But even in rural India, where I had grown up, and to which I was now returning, the reinvention was palpable.
Auroville is in the countryside; it is surrounded by fi ve villages. In the fields around me, farmers who had once gone to work in bullock carts without tires now drove shiny tractors. Down at the beach, fishermen were trading catamarans for diesel-powered motorboats. Satellite dishes were ubiquitous, and even a couple of ATMs had sprouted up between the older thatch huts and the new concrete buildings.
In both city and country, in shopping malls and on farms, what struck me most about India was not so much the cell phones and satellite dishes and other physical manifestations of change. I was impressed by something less tangible, something in the spirit of the nation.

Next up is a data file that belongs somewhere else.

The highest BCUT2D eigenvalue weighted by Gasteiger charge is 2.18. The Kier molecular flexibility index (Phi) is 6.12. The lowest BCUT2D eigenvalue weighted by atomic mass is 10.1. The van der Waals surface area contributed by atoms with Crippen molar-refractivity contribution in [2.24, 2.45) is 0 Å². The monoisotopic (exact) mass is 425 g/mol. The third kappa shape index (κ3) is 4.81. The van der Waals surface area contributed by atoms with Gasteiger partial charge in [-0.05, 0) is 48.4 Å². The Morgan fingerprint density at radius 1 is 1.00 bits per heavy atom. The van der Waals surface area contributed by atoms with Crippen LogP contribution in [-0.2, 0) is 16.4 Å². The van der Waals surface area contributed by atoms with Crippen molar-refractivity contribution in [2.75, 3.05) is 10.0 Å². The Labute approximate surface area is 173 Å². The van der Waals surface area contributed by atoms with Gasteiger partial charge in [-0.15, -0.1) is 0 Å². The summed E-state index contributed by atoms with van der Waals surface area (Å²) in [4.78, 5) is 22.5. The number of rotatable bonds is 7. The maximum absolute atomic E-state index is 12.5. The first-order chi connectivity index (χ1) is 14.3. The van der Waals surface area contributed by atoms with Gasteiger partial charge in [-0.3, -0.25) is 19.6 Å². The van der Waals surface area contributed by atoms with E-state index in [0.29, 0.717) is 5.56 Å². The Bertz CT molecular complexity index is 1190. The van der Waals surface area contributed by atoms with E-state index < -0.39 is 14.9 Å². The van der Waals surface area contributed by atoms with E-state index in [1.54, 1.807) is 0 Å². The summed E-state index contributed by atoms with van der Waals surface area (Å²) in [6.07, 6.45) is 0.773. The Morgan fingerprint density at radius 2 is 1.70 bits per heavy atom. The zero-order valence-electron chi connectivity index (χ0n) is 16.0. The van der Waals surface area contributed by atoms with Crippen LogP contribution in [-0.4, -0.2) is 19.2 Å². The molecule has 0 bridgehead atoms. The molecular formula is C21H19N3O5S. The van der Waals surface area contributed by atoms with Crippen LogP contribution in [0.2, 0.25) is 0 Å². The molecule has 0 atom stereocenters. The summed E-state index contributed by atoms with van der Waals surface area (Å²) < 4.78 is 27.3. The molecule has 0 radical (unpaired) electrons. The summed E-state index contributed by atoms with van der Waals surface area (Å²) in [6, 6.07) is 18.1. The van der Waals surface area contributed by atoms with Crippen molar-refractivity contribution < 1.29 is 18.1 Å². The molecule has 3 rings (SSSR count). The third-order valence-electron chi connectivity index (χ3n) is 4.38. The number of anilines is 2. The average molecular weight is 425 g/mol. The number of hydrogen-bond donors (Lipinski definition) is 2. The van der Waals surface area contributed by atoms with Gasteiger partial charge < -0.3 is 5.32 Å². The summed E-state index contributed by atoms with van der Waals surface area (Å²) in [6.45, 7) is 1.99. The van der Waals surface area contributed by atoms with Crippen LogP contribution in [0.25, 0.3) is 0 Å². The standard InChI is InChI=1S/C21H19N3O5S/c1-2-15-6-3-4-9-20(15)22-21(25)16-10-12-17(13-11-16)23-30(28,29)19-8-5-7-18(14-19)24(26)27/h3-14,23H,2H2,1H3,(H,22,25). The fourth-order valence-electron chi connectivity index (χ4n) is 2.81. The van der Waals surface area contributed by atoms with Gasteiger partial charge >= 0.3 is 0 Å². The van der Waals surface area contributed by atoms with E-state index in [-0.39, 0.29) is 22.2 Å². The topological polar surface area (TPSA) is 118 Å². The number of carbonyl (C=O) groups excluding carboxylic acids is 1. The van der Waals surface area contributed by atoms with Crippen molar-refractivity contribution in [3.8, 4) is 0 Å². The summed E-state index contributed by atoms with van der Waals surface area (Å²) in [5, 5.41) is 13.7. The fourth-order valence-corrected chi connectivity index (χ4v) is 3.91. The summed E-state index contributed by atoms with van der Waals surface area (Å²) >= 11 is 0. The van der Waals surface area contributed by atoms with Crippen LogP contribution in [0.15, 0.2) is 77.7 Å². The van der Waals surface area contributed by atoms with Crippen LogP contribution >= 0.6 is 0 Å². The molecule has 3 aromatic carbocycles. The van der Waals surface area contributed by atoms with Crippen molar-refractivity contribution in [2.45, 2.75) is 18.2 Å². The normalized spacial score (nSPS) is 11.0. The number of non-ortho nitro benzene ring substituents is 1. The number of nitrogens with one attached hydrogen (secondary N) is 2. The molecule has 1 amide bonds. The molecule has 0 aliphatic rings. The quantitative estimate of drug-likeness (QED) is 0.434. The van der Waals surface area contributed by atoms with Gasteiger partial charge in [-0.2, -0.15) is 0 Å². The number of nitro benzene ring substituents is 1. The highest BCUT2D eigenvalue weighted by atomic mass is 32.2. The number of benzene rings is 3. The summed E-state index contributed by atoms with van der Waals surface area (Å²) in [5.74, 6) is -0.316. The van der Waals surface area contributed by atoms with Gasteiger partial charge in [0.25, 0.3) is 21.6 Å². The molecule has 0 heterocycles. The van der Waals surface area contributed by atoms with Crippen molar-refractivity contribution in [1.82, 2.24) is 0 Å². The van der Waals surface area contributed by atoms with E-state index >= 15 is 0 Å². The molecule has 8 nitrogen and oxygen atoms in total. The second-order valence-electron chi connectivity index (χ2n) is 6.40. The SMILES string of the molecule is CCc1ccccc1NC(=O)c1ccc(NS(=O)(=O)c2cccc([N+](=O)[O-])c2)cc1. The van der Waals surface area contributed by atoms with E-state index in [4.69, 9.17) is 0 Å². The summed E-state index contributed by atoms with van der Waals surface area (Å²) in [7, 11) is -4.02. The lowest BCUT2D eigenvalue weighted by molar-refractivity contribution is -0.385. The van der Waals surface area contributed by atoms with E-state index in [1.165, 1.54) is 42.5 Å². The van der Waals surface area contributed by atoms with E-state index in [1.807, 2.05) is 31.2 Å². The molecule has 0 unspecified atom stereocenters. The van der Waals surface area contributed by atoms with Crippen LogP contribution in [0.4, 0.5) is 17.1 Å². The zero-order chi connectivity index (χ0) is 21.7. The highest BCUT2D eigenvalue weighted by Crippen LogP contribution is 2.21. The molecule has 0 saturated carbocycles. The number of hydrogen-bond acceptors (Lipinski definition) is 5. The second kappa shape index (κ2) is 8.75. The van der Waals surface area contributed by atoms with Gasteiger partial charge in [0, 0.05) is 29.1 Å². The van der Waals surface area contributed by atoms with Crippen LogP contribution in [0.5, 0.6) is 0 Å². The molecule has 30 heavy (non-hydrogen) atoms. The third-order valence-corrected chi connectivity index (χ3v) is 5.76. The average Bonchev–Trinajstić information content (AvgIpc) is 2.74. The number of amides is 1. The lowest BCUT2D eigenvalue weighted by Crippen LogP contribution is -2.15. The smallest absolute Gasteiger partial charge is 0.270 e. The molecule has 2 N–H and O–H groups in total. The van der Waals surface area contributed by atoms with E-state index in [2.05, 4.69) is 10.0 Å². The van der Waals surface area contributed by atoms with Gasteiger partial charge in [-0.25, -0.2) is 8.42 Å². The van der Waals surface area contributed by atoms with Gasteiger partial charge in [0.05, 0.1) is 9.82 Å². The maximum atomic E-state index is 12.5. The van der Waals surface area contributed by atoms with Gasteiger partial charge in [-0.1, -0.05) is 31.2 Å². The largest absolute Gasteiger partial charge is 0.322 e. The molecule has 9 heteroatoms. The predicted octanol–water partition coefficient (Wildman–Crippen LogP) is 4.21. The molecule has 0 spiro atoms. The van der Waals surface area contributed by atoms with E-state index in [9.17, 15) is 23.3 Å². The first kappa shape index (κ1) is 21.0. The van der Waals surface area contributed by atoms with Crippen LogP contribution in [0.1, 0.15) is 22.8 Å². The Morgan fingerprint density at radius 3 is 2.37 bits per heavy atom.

Middle- class children, sons and daughters of parents who had aspired to nothing so much as a secure government job, were planning careers as software entrepreneurs; they envisioned themselves as the next Bill Gates. Farmers and fishermen were setting up restaurants and guesthouses; their ambition challenged the social order that had for so long pinned them to poverty and illiteracy.
For the first time—the first time in my life, but arguably in India’s history, too—people dared to imagine an existence for themselves that was unburdened by the past and tradition. India, I felt, had started to dream.
Later, after I had spent more time in the country, when I had traveled around and met more people, I began to question aspects of that dream. The self-confidence I began to see as a kind of blindness, an almost messianic conviction in the country’s future. The unrelenting optimism was often delusional, a blinkered faith that ignored the many problems—the poverty, the inequality, the lawlessness, the environmental depredation—still facing the nation.